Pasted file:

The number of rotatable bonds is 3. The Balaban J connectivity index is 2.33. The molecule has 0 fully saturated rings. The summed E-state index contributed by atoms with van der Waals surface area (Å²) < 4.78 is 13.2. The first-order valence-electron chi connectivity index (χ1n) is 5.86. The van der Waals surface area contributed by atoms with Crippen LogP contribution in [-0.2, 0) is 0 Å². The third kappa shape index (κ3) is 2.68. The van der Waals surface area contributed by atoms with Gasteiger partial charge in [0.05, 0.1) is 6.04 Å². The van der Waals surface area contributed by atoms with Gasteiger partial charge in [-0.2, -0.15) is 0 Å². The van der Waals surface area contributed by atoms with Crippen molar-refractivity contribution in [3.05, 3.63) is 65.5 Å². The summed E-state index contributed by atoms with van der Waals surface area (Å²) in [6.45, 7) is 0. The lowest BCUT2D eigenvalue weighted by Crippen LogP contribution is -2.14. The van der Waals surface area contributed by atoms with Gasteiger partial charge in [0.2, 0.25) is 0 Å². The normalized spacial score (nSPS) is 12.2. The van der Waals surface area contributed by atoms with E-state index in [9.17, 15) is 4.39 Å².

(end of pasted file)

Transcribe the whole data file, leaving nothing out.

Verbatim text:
The number of rotatable bonds is 3. The Balaban J connectivity index is 2.33. The molecule has 0 fully saturated rings. The summed E-state index contributed by atoms with van der Waals surface area (Å²) < 4.78 is 13.2. The first-order valence-electron chi connectivity index (χ1n) is 5.86. The van der Waals surface area contributed by atoms with Crippen LogP contribution in [-0.2, 0) is 0 Å². The third kappa shape index (κ3) is 2.68. The van der Waals surface area contributed by atoms with Gasteiger partial charge in [0.05, 0.1) is 6.04 Å². The van der Waals surface area contributed by atoms with Gasteiger partial charge in [-0.2, -0.15) is 0 Å². The van der Waals surface area contributed by atoms with Crippen molar-refractivity contribution in [3.05, 3.63) is 65.5 Å². The summed E-state index contributed by atoms with van der Waals surface area (Å²) in [6.45, 7) is 0. The lowest BCUT2D eigenvalue weighted by Crippen LogP contribution is -2.14. The van der Waals surface area contributed by atoms with Gasteiger partial charge in [0.2, 0.25) is 0 Å². The normalized spacial score (nSPS) is 12.2. The van der Waals surface area contributed by atoms with E-state index in [9.17, 15) is 4.39 Å².